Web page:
Elijah Comstock was born in Connecticut, in 1809. Coming to Upper Canada from the United States, he settled in Cramahe Township, Northumberland County. Once here, Elijah married Eliza Cox. She had been born in England circa 1808. While the total number of children born to this couple is not known, three sons have been identified. John Comstock was born about 1833, Aaron was born in October 1834 and Daniel was born in September 1836. The two younger boys were born in the village of Colborne, Cramahe Township, Northumberland County.
Lives of the Children
John, the youngest son, became a carriage maker. He wed Catherine Masters in 1860. For part of their married life they resided in the town of St. Catharines, Ontario. John died in April 1917. His remains were brought to Lindsay, Ontario where interment took place at Riverside Cemetery. Catherine, died in Lindsay in April 1923. Her remains rest next to those of her husband.
Daniel Comstock, the youngest of the three boys, married Margaret Anne Lockhart. They resided in Clarke Township, Durham County, where Daniel worked as a miller. Three daughters and two sons were born to them. Daniel died at their home in the hamlet of Kendall on 7 July 1912. Margaret Anne (Lockhart) Comstock died in 1934. Their remains are interred in the Orono Cemetery.
Lived in Peterborough
Aaron Comstock, the second son of Elijah and Eliza, moved to the town of Peterborough. Here on 29 December 1869, he married Mary Ann Martin. She was born in November 1844, in the village of Ashburnham. Her parents were William Martin and Charlotte Belford.
Aaron, a carpenter by trade, went into business with George A. Cox. In 1870-71, they had a store on Simcoe Street, under the name of Cox & Comstock. By 1876, Aaron was working as a cabinet maker in his own shop located on the south side of Wolfe Street and east of George Street. He continued renting these premises into the early 1880s.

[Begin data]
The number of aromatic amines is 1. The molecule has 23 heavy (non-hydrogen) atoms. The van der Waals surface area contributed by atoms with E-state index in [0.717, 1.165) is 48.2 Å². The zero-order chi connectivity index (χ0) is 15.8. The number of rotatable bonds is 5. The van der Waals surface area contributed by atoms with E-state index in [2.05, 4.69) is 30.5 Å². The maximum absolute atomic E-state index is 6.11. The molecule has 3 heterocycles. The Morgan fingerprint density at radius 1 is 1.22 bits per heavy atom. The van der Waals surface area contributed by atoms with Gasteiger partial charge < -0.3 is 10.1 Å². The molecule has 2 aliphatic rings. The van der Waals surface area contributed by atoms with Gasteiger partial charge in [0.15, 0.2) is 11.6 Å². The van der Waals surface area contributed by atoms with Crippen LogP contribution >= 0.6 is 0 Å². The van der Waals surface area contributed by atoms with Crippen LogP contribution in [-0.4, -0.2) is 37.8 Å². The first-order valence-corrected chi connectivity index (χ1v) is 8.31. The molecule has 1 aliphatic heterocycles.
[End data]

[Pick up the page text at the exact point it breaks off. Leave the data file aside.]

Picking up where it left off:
Expanding Business Focus
By 1887, Aaron not only made furniture, but he was also an undertaker. The following year, he moved his furniture and undertaking business to the property he purchased at 300 George Street. His family home was located at 305 Water Street. That year, 1888, Aaron employed two other cabinet makers, James Fuller and Hugh Fuller. A few years later, in 1893, Frederick Hubeck was employed as an upholsterer, in addition to James Fuller. Arron’s business now operated under the name of A. Comstock.
In 1901, the store at 300 George Street was enlarged. Aaron had purchased additional property that adjoined his own land. The new properties included the addresses for 294 to 298 George Street. With a growing business Aaron hired new employees. James Butler worked a teamster and John Comstock , Aaron’s son, was a clerk. Another son, William Comstock, was the undertaker for the funeral home part of what had become a family business.
The company operated under the name of A. Comstock up until the year 1924. Aaron’s wife, Mary Ann (Martin) Comstock had predeceased her husband when her death occurred on 16 February 1919. On 11 October 1925, Aaron Comstock died at his home, 305 Water Street, Peterborough. His remains were laid to rest next to his wife at Little Lake Cemetery, Peterborough.
The Family Business Passes to the Next Generation
In 1925 and 1926, the company was known simply as Comstock’s but in 1927 it was renamed A. Comstock & Sons. From that time onward until another thirty years had passed, the company operated under the title of A. Comstock & Sons. The funeral parlor was located in the former home of Aaron Comstock, at 305 Water Street. It was a convenient location, as it happened, because it was the property directly behind the George Street furniture store.
In 1950, the funeral home business was moved once again. This time it was located at 356 Rubidge Street which had formerly been the home of John Comstock and his wife, Carrie Knox. John died in March 1941. His wife, Carrie, now lived in a house on Gilmour Street in town.
Another generation of the Comstock family became involved in the business when Maxwell, known as Max, and his cousin Jack, became partners in the Comstock owned business. The two men continued in business together until Jack’s death in 1969. Thereafter Max continued on his own as director of the funeral home. He sold to Don Marr and James Hotston in 1981.